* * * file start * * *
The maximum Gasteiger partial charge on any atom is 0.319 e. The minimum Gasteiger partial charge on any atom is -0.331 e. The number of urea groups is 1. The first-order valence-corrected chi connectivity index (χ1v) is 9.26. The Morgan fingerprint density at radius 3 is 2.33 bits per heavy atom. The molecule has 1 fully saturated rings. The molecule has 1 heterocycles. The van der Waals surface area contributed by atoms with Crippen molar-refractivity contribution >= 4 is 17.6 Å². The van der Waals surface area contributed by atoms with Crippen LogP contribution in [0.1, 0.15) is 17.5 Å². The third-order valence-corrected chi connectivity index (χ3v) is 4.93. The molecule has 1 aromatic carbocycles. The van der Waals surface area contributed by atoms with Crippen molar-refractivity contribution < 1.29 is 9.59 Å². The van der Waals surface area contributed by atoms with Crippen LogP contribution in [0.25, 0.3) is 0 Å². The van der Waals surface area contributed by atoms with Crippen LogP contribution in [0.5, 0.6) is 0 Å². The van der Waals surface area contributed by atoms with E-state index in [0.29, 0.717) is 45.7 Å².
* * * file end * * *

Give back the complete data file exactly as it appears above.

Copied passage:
The maximum Gasteiger partial charge on any atom is 0.319 e. The minimum Gasteiger partial charge on any atom is -0.331 e. The number of urea groups is 1. The first-order valence-corrected chi connectivity index (χ1v) is 9.26. The Morgan fingerprint density at radius 3 is 2.33 bits per heavy atom. The molecule has 1 fully saturated rings. The molecule has 1 heterocycles. The van der Waals surface area contributed by atoms with Crippen molar-refractivity contribution >= 4 is 17.6 Å². The van der Waals surface area contributed by atoms with Crippen LogP contribution in [0.1, 0.15) is 17.5 Å². The third-order valence-corrected chi connectivity index (χ3v) is 4.93. The molecule has 1 aromatic carbocycles. The van der Waals surface area contributed by atoms with Crippen molar-refractivity contribution < 1.29 is 9.59 Å². The van der Waals surface area contributed by atoms with Crippen LogP contribution in [0.25, 0.3) is 0 Å². The van der Waals surface area contributed by atoms with Crippen LogP contribution in [0.5, 0.6) is 0 Å². The van der Waals surface area contributed by atoms with E-state index in [0.29, 0.717) is 45.7 Å².